Tuesday, November 21, 2006


Advice to Venture Capital Firms

I was thinking that my interaction with various venture capital firms has declined in the past several months and wanted to get back on track to providing them with enterprise perspectives on how they can make their portfolio companies more profitable...

We have all heard statistics from Microsoft such as "for every $2 worth of software purchased legally, $1 worth of software is pirated illegally" which would lead to one of two conclusions. The first camp would think about applying DRM to every piece of software in existence while the other camp would make all software open source. The hybrid answer that I believe is to neither extreme.

Having started my own career on HP3000's and Wangs as a systems adminstrator, later I had the opportunity to get a job programming Windows using the C Windows SDK and it was liberating. Over time, Microsoft at some level indoctrinated me and convinced me that from a usability perspective Linux/Unix simply suck. Of course folks would say that if usability were so important then you should love Mac's but reality is that familiarity is an even more important user requirement than usability.

One of the things that I think keeps me hooked is the fact that I used to bootleg lots of software. The notion of try before buy is the way of the world. Yes, open source provides this as well but it doesn't come with wonderful documentation that allows me to be successful out the gate whereas closed source products tend to be better documented. Over time, I started to take home-oriented thinking and represent it at work, something of which I haven't been able to do with either emerging closed source vendors nor many open source vendors for that matter.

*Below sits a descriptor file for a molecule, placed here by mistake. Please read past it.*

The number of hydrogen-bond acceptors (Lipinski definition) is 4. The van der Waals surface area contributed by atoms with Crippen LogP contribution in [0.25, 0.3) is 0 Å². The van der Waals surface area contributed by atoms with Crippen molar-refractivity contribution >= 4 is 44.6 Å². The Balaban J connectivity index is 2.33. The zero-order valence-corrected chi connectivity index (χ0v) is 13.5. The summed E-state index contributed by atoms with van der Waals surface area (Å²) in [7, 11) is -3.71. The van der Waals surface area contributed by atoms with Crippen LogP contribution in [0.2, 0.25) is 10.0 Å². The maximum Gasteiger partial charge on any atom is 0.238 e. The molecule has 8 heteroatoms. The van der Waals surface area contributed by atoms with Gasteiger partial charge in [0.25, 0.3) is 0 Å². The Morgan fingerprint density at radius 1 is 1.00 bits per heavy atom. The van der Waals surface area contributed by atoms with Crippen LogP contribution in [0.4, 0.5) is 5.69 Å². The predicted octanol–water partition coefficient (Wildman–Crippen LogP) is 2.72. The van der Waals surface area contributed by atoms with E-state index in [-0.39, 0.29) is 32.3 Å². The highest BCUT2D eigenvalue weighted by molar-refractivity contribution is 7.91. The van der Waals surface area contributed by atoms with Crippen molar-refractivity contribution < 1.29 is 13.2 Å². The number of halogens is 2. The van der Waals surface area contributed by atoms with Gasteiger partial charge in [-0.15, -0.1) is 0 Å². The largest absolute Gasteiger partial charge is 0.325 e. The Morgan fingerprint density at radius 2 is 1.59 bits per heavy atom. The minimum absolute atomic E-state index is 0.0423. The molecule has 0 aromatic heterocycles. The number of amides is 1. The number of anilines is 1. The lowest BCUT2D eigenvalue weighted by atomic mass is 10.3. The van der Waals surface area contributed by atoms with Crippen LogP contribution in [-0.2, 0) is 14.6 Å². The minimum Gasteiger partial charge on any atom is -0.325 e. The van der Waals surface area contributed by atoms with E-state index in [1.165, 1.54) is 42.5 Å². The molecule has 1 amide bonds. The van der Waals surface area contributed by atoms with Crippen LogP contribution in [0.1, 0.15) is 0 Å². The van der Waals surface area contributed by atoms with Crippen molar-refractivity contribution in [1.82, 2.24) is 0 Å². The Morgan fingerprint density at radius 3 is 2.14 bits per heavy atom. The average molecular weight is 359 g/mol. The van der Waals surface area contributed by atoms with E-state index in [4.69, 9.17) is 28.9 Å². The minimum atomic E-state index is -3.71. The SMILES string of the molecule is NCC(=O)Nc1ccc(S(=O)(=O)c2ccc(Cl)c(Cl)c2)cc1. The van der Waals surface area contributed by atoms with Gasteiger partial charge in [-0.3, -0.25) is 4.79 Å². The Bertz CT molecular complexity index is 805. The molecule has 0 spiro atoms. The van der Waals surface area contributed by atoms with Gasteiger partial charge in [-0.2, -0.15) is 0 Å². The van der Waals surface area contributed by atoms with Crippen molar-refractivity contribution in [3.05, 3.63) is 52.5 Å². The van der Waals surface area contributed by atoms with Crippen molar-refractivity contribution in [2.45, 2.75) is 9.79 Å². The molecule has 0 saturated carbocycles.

Stopping piracy is a good thing but encouraging it by not protecting your assets is equally good. If you make your closed source software wildly popular in the underground via piracy then folks will demand that publishers such as Wrox, Manning and others write books on such topics solving for the documentation dilemma.

Consider the strategy of SPSS whom is 100% closed source and should stay that way. They give away free copies to MBA graduates as part of their marketing. The notion of catching them young and providing them with a free legitimate version before they grab a pirated one is compelling. If you were to walk the hallways of large enterprises, do you know how many users buy tools at work stimulating sells that otherwise wouldn't have happened?

Maybe piracy is the strategy for displacing competition? For example, imagine if Fortify software started to give away freely copies of its software to the open source community so as to make software more secure, would they displace ounce labs? Remember there is a difference between being free and being open. I wonder how come industry analyst firms when providing sage advice aren't encouraging closed source vendors to do more of this...

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